Tuesday, March 17, 2009

Jane Tompkins

One of my English classes assigned an essay for reading. The essay was Jane Tompkins' ""Indians": Textualism, Morality, and the Problem of History." The essay argues the difficulty of discerning what really happened in the distant past.  Everything we can use as a source of knowledge came from a person who's perspective is different from everyone else's, and is slightly biased by default based upon the observers values and cultural beliefs.

"The problem [with finding the truth] is that if all accounts of the events are determined through and through by the observer's frame of reference, then one will never know, in any given case, what really happened."

Tompkins has a good point in this essay. Nothing we say about what others think or do can ever be completely true. We cannot really guess someone's motives, because we will never be able to see things from their unique perspective.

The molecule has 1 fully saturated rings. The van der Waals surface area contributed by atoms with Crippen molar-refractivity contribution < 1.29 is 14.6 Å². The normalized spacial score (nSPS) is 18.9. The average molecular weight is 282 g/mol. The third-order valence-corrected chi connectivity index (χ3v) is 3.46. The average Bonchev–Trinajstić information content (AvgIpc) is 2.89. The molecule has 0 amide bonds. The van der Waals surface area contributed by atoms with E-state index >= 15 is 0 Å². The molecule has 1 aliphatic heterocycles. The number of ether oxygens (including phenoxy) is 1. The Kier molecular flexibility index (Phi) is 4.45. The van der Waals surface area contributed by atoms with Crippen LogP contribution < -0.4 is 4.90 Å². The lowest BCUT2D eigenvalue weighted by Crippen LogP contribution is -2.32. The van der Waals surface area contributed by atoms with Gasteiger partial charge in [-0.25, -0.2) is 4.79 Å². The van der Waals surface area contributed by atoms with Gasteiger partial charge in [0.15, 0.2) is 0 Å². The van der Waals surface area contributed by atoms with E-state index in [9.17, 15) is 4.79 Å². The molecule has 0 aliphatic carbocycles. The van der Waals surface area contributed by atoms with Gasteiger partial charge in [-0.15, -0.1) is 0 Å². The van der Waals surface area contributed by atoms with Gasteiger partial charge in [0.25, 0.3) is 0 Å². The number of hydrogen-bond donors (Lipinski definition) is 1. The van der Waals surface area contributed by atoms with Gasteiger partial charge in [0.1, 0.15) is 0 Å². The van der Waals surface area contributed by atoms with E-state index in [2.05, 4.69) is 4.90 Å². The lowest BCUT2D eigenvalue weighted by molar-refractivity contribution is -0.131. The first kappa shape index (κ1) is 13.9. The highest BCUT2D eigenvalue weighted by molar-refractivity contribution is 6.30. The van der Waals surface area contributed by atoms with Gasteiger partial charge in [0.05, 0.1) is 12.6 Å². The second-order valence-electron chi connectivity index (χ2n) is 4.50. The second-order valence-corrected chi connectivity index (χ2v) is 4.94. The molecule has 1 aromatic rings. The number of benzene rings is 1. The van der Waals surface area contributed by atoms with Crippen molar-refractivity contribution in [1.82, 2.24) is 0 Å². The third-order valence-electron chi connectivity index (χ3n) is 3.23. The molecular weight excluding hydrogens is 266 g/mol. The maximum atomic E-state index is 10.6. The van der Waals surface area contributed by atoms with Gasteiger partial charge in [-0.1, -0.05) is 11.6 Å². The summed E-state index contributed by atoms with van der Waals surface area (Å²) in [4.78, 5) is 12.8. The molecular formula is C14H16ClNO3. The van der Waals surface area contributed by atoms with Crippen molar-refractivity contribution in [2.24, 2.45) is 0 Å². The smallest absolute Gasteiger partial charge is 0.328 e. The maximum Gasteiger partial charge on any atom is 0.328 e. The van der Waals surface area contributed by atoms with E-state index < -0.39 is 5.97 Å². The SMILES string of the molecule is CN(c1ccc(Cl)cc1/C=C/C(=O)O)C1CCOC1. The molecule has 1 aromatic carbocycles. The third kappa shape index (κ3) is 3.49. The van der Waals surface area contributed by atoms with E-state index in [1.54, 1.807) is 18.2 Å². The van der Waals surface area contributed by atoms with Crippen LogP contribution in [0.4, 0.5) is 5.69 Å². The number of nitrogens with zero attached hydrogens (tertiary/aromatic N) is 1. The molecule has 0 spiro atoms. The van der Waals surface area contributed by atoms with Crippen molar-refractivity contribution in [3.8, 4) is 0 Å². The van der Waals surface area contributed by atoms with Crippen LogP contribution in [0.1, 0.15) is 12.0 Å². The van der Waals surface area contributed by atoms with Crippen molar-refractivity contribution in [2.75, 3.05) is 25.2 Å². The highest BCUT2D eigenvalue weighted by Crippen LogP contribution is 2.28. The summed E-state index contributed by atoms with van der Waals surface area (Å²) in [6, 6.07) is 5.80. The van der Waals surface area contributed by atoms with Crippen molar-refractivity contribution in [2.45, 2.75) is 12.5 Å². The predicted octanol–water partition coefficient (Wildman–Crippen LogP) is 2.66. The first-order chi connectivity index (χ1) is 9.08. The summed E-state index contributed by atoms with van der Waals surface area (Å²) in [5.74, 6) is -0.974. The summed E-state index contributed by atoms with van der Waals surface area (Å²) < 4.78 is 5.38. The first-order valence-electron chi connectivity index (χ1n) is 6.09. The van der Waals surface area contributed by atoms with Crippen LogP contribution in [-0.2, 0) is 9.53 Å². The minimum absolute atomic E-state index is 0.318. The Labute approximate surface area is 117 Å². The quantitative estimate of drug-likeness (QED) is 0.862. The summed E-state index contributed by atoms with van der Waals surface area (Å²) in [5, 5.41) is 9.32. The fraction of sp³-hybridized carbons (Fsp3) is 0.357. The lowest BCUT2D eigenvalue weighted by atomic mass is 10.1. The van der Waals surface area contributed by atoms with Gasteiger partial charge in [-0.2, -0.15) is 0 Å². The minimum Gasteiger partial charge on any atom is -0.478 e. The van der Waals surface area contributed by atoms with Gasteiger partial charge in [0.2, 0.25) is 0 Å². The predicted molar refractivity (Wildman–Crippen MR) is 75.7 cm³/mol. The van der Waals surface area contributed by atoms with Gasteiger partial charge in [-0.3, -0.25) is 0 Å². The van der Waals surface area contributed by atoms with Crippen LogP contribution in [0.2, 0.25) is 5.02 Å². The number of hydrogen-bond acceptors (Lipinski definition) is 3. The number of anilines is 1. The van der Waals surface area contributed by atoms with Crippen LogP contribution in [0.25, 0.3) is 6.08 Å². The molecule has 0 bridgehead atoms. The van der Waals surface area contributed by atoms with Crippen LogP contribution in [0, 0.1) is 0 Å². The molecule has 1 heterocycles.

It's food for thought, this Tompkins essay. It makes me think twice about many assumptions I have made in the past, and warns against more in the future. It's an interesting and somewhat perplexing read which I reccomend highly. We could all stand to be a bit more open-minded...and we could all benefit from realizing that our own preconcieved notions about the world hold us back from so many opportunities...


  1. Yes, history is often written and re-written by the victors. We must be aware that all history is a matter of perspective and that all that we think we know is only true for the moment. Consider when the world was considered flat or the time that we thought the earth was the center of our solar system.
    As we learn and experience our truths change many times.

  2. Well said. The different ways of thinking I've developed since taking this course are what I love about it.


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